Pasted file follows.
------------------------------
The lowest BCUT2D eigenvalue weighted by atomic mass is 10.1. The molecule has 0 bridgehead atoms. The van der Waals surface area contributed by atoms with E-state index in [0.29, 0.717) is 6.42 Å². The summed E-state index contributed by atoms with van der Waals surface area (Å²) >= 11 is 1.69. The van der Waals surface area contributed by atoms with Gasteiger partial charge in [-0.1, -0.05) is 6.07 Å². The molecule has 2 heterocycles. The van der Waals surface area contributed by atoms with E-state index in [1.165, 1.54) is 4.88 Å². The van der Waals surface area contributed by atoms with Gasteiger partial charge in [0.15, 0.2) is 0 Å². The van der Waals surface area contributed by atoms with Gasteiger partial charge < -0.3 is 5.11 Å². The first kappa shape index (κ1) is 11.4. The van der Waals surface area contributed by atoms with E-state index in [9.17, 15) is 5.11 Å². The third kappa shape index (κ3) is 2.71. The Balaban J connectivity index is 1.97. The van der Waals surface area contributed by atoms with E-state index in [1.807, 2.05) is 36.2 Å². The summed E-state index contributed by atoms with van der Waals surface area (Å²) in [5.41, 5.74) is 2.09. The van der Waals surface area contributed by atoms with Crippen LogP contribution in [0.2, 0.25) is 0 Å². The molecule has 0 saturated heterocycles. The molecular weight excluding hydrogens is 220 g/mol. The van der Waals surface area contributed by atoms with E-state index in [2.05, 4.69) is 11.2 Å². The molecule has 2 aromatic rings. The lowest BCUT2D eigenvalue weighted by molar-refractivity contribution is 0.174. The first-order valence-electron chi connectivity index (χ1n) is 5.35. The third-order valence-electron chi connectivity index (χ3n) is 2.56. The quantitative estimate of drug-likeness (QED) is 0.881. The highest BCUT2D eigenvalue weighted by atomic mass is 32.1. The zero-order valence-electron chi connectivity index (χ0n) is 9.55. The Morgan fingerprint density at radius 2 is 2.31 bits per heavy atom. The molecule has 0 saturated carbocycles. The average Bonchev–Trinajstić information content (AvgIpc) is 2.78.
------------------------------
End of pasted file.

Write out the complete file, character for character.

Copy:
The lowest BCUT2D eigenvalue weighted by atomic mass is 10.1. The molecule has 0 bridgehead atoms. The van der Waals surface area contributed by atoms with E-state index in [0.29, 0.717) is 6.42 Å². The summed E-state index contributed by atoms with van der Waals surface area (Å²) >= 11 is 1.69. The van der Waals surface area contributed by atoms with Gasteiger partial charge in [-0.1, -0.05) is 6.07 Å². The molecule has 2 heterocycles. The van der Waals surface area contributed by atoms with E-state index in [1.165, 1.54) is 4.88 Å². The van der Waals surface area contributed by atoms with Gasteiger partial charge in [0.15, 0.2) is 0 Å². The van der Waals surface area contributed by atoms with Gasteiger partial charge < -0.3 is 5.11 Å². The first kappa shape index (κ1) is 11.4. The van der Waals surface area contributed by atoms with E-state index in [9.17, 15) is 5.11 Å². The third kappa shape index (κ3) is 2.71. The Balaban J connectivity index is 1.97. The van der Waals surface area contributed by atoms with E-state index in [1.807, 2.05) is 36.2 Å². The summed E-state index contributed by atoms with van der Waals surface area (Å²) in [5.41, 5.74) is 2.09. The van der Waals surface area contributed by atoms with Crippen LogP contribution in [0.2, 0.25) is 0 Å². The molecule has 0 saturated heterocycles. The molecular weight excluding hydrogens is 220 g/mol. The van der Waals surface area contributed by atoms with E-state index in [2.05, 4.69) is 11.2 Å². The molecule has 2 aromatic rings. The lowest BCUT2D eigenvalue weighted by molar-refractivity contribution is 0.174. The first-order valence-electron chi connectivity index (χ1n) is 5.35. The third-order valence-electron chi connectivity index (χ3n) is 2.56. The quantitative estimate of drug-likeness (QED) is 0.881. The highest BCUT2D eigenvalue weighted by atomic mass is 32.1. The zero-order valence-electron chi connectivity index (χ0n) is 9.55. The Morgan fingerprint density at radius 2 is 2.31 bits per heavy atom. The molecule has 0 saturated carbocycles. The average Bonchev–Trinajstić information content (AvgIpc) is 2.78.